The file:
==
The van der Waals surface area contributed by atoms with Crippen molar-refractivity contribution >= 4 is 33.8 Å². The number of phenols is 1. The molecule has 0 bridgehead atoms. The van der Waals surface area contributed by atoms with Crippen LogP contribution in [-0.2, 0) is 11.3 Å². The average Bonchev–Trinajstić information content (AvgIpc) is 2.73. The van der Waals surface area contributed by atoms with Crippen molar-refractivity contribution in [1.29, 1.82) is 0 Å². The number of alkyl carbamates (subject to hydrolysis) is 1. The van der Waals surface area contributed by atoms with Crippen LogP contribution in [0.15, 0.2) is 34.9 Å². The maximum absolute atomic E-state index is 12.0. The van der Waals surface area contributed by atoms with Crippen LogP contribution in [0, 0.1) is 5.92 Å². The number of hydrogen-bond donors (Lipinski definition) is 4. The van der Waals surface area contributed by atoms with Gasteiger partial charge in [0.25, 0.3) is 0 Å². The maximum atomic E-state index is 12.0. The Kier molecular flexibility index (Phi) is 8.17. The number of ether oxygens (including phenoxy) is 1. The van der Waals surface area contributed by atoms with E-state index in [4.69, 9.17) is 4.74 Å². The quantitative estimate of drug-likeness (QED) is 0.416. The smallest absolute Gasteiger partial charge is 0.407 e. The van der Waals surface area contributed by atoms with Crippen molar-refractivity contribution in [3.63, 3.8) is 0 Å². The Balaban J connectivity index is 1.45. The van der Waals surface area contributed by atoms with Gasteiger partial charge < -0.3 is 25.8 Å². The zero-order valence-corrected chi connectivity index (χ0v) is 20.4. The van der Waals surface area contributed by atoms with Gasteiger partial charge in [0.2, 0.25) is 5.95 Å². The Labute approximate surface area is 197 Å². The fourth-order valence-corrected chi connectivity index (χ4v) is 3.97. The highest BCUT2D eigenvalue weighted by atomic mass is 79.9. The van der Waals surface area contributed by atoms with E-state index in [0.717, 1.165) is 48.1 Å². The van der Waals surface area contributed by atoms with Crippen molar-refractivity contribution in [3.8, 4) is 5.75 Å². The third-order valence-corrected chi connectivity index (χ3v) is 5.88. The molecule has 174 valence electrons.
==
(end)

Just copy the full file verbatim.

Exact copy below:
The van der Waals surface area contributed by atoms with Crippen molar-refractivity contribution >= 4 is 33.8 Å². The number of phenols is 1. The molecule has 0 bridgehead atoms. The van der Waals surface area contributed by atoms with Crippen LogP contribution in [-0.2, 0) is 11.3 Å². The average Bonchev–Trinajstić information content (AvgIpc) is 2.73. The van der Waals surface area contributed by atoms with Crippen molar-refractivity contribution in [1.29, 1.82) is 0 Å². The number of alkyl carbamates (subject to hydrolysis) is 1. The van der Waals surface area contributed by atoms with Crippen LogP contribution in [0.15, 0.2) is 34.9 Å². The maximum absolute atomic E-state index is 12.0. The van der Waals surface area contributed by atoms with Crippen LogP contribution in [0, 0.1) is 5.92 Å². The number of hydrogen-bond donors (Lipinski definition) is 4. The van der Waals surface area contributed by atoms with Gasteiger partial charge in [0.25, 0.3) is 0 Å². The maximum atomic E-state index is 12.0. The Kier molecular flexibility index (Phi) is 8.17. The number of ether oxygens (including phenoxy) is 1. The van der Waals surface area contributed by atoms with E-state index in [4.69, 9.17) is 4.74 Å². The quantitative estimate of drug-likeness (QED) is 0.416. The smallest absolute Gasteiger partial charge is 0.407 e. The van der Waals surface area contributed by atoms with Crippen molar-refractivity contribution in [3.63, 3.8) is 0 Å². The Balaban J connectivity index is 1.45. The van der Waals surface area contributed by atoms with Gasteiger partial charge < -0.3 is 25.8 Å². The zero-order valence-corrected chi connectivity index (χ0v) is 20.4. The van der Waals surface area contributed by atoms with Gasteiger partial charge in [0.2, 0.25) is 5.95 Å². The Labute approximate surface area is 197 Å². The fourth-order valence-corrected chi connectivity index (χ4v) is 3.97. The highest BCUT2D eigenvalue weighted by atomic mass is 79.9. The van der Waals surface area contributed by atoms with E-state index in [0.717, 1.165) is 48.1 Å². The van der Waals surface area contributed by atoms with Crippen molar-refractivity contribution in [3.8, 4) is 5.75 Å². The third-order valence-corrected chi connectivity index (χ3v) is 5.88. The molecule has 174 valence electrons.